On Tuesday night, NBC News’ Courtney Kube reported that an active-duty member of the U.S. military underwent “gender transition surgery” after receiving approval on a waiver permitting the procedure.
The outlet went on to say that it was “the first such procedure approved under a waiver allowing the Pentagon to pay for the operation,” a vague statement with lots of holes in it that others were quick to fill in with their assumptions about trans people’s bodies and their ignorance about transition-related care.
“Pentagon to pay for transgender soldier’s surgery despite Trump’s ban,” read Vox’s headline to their story about the report, a clear attempt to tie this news to our SEO keyword-in-chief. The article’s author, Senior Reporter German Lopez, paid particular focus to the waiver that approved the service member’s surgery, inferring that it must have something to do with Pres. Trump’s efforts to ban trans military members from serving openly.
BuzzFeed Deputy News Editor Joe Passantino made inferences of his own, tweeting: “Pentagon confirms an active-duty member received sex-reassignment surgery today, and it will pay for the procedure for the first time.”
These and a number of other stories stemming from the NBC News report are all pretty encouraging to read. I mean, we’ve got a trans person receiving the medical care they need, we’ve got a government body defying Trump’s orderswhat’s not to love? There’s just one problem: They’re all kind of wrong.
While an active-duty member of the military did undergo “gender transition surgery,” which many trans people prefer to call gender confirmation surgery, neither approval for the surgery nor the Pentagon’s decision to pay for it were in defiance of Trump’s trans military bana ban that does not actually exist yet and, pending a decision next February, would not even be implemented until March 23, 2018 at the earliest.
The approval waiver the service member obtained had nothing to do with the proposed ban, but rather the fact that they would need to undergo the procedure at a civilian hospital rather than a military facility.
“[NBC News] went to break this story before I could get back to them,” said David Eastburn, a Pentagon spokesman and U.S. Army Major. “Everything that took place is completely in adherence with the current policy.”
“If a service member has a medical procedure that the military’s medical professionals deem medically necessary and the military medical facility cannot perform the procedurethen the waiver is issued, which allows the supplemental health care program to pay for the procedure to take place at a medical facility outside of the military system,” told INTO.
As for whether or not this was the first time that the Pentagon had agreed to pay for a trans service member’s “gender transition surgery,” Eastburn couldn’t say, although he did tell me that “a surgery of this nature is very rare.”
Chase Strangio, a Staff Attorney at the American Civil Liberties Union known for representing Chelsea Manning and Gavin Grimm, told INTO that it’s definitely not the first time the Department of Defense’s health care system has paid for a transition-related surgical procedure.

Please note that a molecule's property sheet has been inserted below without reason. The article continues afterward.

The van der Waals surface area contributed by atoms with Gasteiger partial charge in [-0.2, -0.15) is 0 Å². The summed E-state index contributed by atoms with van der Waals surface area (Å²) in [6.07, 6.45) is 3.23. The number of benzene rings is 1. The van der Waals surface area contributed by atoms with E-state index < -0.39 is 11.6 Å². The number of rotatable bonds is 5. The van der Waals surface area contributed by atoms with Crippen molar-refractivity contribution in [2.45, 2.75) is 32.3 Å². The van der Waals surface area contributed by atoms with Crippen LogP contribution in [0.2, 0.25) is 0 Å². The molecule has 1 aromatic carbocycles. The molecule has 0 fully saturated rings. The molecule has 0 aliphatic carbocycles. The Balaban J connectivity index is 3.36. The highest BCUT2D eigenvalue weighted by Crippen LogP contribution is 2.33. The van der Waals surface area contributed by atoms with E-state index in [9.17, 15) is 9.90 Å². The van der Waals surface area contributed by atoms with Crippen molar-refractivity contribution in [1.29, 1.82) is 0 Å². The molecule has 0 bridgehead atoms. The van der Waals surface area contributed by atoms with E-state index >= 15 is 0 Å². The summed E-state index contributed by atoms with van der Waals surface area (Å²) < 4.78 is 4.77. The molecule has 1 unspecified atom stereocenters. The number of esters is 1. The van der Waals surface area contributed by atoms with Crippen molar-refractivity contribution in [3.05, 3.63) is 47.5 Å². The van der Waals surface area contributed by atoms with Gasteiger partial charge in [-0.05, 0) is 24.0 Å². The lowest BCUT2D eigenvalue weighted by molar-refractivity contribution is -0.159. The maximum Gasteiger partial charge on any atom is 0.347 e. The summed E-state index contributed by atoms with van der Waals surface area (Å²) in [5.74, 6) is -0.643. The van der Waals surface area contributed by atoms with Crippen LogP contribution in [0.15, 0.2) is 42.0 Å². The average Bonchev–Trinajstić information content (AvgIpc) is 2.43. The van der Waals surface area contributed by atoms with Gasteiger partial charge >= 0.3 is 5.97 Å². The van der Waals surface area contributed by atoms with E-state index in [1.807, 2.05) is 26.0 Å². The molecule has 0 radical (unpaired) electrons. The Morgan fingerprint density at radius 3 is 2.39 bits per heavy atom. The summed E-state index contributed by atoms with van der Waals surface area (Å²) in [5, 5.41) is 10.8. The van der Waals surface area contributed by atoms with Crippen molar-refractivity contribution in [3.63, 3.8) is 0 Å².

“We know of people who have gotten these procedures. Advocates, the service members themselvesso many people can confirm that this is absolutely not the first [transition-related surgical procedure paid for by the Pentagon],” Strangio said.
“It’s possible that this article is trying to say that it’s the first time someone received a vaginoplasty [or another specific transition-related surgical procedure] since Trump’s tweets [about the proposed ban].”
“I don’t know, but they must have thought something was new about it,”he continued.
But was this the first time the Department of Defense had covered a trans service member’s breast reduction? Their tracheal shave? Their facial feminization surgery? Pentagon spokesman David Eastburn declined to specify, on record, exactly what kind of “gender transition surgery” the unnamed service member received, citing the HIPAA Privacy Rule and a personal desire to respect that individual’s privacy.
Which is fair! None of us need to know what kind of surgery this individual underwent on Tuesday. I can make peace with that, obviously, but I’m still super troubled by the lack of effort and clarity that appears to have gone into disseminating this story in the first place.
Did the journalists involved ask themselves or their sources the kind of questions I did? Did they know that there isn’t just one “sex reassignment surgery” or that not every trans person is cool with people calling the procedure a “sex reassignment surgery?”
These are pretty basic questions that anyone familiar with transition care might ask themselves when reading about the Pentagon paying for a trans service member’s “gender transition surgery.” Did the reporters tasked with covering the story do the same?
“There’s widespread confusion over the nature of health care for trans individuals and the different treatments, surgeries, and medical interventions trans people need,” said Chase Strangio of the ACLU. Not stopping to learn those differences indicates “indifference” on the part of the reporter covering the story.
“There’s not some magical surgery trans people receive that turns a man into a woman or a woman into a man,”he toldINTO. “Factually, that’s just untrue.”
“It also really discounts the authenticity of our lives.”